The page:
• How Road Run-Off Affects London's Rivers


How Road Run-Off Affects London's Rivers

Jan 07 2020

The quality of London’s rivers and waterways is being significantly compromised by run-off from road pollution, according to a new study. Commissioned by the government, the research is the first of its kind to highlight the most damaging sources of pollution and chart how they affect the dozens of rivers which run through the UK capital.

The paper makes for uneasy reading and is a testament to how human activity can have a wide variety of detrimental impacts. London Mayor Sadiq Khan has called on the government to intercede and implement measures geared towards curbing run-off pollution, which can be harmful and even life-threatening for flora and fauna living in the rivers themselves.

An underpublicized concern

Most of the headlines taken up by environmental issues in the British capital city are focused on measuring and managing nitrogen oxides emissions from the exhausts of cars and how this can hamper the quality of life for those exposed to the unclean air. While that is a significant problem – air pollution is thought to account for at least 9,000 premature deaths per annum – there are other consequences of road traffic, too.

Road run-off pollution is caused primarily by spills of petrol, diesel and oil when servicing cars, as well as from the residue left by tyres and braking systems as they become worn out over time. This cocktail of heavy metals and other toxic chemicals is then washed into waterways by rainfall, contaminating the delicate balance of the water itself and potentially killing countless fish, crustaceans and other water-based organisms.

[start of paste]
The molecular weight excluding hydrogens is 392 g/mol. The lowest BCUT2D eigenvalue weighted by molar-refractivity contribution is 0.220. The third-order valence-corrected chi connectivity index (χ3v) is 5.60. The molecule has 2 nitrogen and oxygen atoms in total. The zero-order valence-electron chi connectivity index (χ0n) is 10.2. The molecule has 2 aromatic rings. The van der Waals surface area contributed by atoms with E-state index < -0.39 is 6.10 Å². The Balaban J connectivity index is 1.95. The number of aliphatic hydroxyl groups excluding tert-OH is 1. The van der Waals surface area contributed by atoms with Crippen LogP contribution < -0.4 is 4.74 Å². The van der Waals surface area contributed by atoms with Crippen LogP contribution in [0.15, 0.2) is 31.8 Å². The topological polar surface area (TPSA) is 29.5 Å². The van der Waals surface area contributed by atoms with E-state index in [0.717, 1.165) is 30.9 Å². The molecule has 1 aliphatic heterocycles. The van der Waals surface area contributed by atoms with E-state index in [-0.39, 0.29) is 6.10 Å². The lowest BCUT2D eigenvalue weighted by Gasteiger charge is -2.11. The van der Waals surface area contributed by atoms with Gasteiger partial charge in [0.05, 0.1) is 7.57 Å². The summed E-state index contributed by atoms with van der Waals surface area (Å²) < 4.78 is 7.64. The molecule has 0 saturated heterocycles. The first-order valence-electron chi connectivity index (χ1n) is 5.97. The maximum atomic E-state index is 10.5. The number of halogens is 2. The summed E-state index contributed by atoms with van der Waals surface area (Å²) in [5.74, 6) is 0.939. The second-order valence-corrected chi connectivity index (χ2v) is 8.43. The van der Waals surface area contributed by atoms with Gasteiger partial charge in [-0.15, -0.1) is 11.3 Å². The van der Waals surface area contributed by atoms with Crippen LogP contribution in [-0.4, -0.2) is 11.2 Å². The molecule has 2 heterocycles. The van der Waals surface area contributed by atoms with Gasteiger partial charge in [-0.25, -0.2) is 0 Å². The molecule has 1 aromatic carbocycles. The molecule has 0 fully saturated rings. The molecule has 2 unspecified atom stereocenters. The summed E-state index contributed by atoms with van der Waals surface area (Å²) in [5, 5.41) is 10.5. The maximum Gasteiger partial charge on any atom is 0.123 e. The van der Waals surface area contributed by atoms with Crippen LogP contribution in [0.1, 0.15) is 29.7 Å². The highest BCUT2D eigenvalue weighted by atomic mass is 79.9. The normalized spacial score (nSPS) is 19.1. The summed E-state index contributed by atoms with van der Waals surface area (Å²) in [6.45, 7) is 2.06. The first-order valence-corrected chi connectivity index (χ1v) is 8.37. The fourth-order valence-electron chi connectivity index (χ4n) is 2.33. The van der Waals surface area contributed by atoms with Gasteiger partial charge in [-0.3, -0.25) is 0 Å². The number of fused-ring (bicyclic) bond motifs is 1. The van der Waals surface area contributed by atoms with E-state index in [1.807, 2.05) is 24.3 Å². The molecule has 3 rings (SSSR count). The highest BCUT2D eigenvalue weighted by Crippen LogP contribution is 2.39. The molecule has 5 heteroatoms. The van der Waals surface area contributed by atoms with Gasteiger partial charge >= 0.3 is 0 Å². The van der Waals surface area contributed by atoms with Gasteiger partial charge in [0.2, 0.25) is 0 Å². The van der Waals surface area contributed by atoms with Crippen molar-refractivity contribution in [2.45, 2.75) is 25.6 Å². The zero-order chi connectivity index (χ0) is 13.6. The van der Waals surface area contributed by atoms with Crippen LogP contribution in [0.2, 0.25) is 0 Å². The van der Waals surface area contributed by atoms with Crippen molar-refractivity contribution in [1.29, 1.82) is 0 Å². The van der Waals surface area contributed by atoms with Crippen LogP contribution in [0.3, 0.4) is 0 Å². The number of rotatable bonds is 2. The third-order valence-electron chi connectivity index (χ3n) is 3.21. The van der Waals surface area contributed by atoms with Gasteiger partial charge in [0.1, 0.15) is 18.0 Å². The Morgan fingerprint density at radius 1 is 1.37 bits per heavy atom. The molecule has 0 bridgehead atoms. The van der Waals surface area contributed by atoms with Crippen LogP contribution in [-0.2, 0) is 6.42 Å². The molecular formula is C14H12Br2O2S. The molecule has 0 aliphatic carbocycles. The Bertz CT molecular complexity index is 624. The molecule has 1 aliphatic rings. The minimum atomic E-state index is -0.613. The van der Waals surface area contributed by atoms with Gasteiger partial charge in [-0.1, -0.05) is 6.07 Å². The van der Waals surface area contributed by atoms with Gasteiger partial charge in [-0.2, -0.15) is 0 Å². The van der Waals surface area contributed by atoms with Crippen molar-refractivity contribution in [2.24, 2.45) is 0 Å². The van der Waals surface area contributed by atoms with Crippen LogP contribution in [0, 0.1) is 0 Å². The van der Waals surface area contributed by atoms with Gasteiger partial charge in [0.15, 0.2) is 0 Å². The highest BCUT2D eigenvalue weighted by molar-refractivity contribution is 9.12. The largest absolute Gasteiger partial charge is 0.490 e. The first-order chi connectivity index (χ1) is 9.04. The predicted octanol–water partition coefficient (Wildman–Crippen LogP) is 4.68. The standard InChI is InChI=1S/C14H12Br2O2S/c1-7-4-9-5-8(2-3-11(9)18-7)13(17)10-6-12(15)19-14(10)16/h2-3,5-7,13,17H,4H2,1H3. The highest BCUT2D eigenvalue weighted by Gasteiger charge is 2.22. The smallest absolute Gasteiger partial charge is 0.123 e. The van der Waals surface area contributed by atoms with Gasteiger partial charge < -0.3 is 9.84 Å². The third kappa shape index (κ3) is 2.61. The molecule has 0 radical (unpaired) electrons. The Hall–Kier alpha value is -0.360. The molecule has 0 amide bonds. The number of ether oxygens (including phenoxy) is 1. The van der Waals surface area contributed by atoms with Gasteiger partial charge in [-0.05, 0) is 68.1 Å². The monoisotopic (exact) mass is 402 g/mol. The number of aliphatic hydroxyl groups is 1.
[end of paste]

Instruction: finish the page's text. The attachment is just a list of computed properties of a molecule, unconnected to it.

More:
What’s more, the pollution can even compromise human life. If such run-off pollution is allowed to infiltrate drinking water supplies, it can potentially endanger the human population. As such, meticulous testing must be carried out on a regular basis and comprehensive clean-up methods employed if contamination is found. This is not only dangerous to health, but hugely expensive.

Government intervention needed

At present, only one waterway in London – the Carshalton Arm, from which stems the River Wandle – has achieved “good” accreditation from the EU, highlighting the ubiquity of the problem. Armed with this latest research, the government now has the knowledge of where major run-off pollution is occurring – and so must act upon it, according to Sadiq Khan, mayor of the city.

“The government must step up to provide the Environment Agency and highways authorities with the appropriate funding for measures to properly protect the capital’s rivers,” he said. One of the biggest obstacles to tackling run-off pollution at the moment is that the riverways often fall under different governmental and municipal jurisdictions, all of which have been hamstrung by cuts to their funding under the incumbent government in recent years.

Of course, the best way to clean up flooded lakes, rivers and reservoirs is to prevent them from becoming contaminated in the first place. Transitioning to electric vehicles (EVs), creating or expanding wetland areas, planting vegetation to act as barriers and filters and improving drainage networks are just some of the ways in which the government can make inroads on the issue.



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